My family and I were trapped once in our house by a terrorizing turtle. Last week, I told the saga of that day–and of my lifelong obsession with strange animals–at Story Collider, an evening of live story-telling about science. The recording is now online, and so you can listen to it here. May you have many peaceful encounters with turtles in your life.
At the end of August, I got a press release saying that a chemist named Steven Benner was going to deliver a lecture in Italy in which he broached the idea that we might descend from Martians.
I met Benner ten years ago. He was sitting in a coffee shop in Cambridge, Massachusetts, working out what it would take to make life from scratch. Helping him in this exercise was Jack Szostak, a Nobel-prize winning Harvard biochemist whom he had known for years. In the midst of their conversation, Dr. Benner abruptly turned to me and asked, â€œHow much do you think it would cost to create a self-replicating organism capable of Darwinian evolution?â€
As a journalist, I’m not accustomed to such questions.”Twenty million dollars?” I blurted.
“Ridiculous,” I thought to myself. But Benner just tilted his head, looked away, and nodded in thought.
“That’s what Jack says,”he said.
Benner, a distinguished fellow at the Westheimer Institute at the Foundation for Applied Molecular Evolution in Florida, has balanced his career between two ways of doing science. On the one hand, he is a data-driven chemist who publishes papers with heart-stopping titles like, Labeled nucleoside triphosphates with reversibly terminating aminoalkoxyl groups. On the other hand, he is the sort of scientist who enjoys trying to draw up Frankenstein’s budget, or investigating whether life could exist in the liquid methane oceans of Saturn’s moon Titan.
So I knew that he’d have something interesting to say in his talk about Mars.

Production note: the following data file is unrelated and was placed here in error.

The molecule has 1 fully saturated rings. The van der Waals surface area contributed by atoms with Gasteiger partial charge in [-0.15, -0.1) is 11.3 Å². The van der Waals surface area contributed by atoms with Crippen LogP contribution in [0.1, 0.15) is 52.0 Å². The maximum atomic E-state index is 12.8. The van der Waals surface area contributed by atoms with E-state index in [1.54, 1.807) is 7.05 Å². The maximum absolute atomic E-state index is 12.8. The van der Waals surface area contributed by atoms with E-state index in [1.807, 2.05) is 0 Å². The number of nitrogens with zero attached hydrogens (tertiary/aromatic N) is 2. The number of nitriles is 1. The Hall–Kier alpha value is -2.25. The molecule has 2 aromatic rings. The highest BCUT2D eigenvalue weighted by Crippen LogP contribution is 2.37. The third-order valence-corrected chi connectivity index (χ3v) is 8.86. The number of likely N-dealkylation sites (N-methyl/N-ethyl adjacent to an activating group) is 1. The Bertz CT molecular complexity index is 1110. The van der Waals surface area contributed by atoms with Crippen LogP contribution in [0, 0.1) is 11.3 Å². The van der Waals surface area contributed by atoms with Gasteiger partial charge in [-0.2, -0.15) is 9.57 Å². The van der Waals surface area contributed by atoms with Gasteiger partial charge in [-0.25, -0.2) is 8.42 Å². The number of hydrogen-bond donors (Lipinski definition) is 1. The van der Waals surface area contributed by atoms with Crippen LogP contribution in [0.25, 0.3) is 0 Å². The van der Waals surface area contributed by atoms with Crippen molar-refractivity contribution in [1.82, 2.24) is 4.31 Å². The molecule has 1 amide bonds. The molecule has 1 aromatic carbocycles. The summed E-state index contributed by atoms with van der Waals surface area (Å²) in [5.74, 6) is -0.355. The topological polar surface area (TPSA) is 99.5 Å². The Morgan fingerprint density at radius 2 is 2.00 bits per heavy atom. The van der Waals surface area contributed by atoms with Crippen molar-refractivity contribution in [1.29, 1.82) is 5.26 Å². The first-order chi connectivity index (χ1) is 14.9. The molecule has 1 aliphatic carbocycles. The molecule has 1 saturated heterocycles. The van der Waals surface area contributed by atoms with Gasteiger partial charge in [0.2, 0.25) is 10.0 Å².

Not surprisingly, many reports have gone for the Little-Green-Men angle. But when I caught up with Benner, we ended up talking not about alien life, but about the philosophy of science–about how to investigate the origin of life when it happened so long ago and we still have so much left to learn about it. That conversation is the subject of my new “”Matter”” column for the New York Times. Check it out.”
“One of the best things about a blog is that it can function as a public sketch pad, where I can try out ideas that aren’t quite right for a full-blown magazine feature, book, or newspaper article. Sometimes those verbal sketches can mature into something more.
In November, for example, I was inspired by an online reading of Moby Dick to praise Melville as a science writer. Soon afterwards, I was contacted by the Los Angeles Public Library, which was planning a month-long celebration of the bookÂ that has just kicked off. They asked if I would write an essay about the science behind the novel, which they could include in the program for the final eventÂ on October 5.
It was a great pleasure to dig deeper into Melville’s life and times, and reflect on how his scatter-shot education in pre-Darwinian biology shaped his book.
Here’s how the piece starts:
To have one’s hands among the unspeakable foundations, ribs, and very pelvis of the world; this is a fearful thing. What am I that I should essay to hook the nose of this leviathan!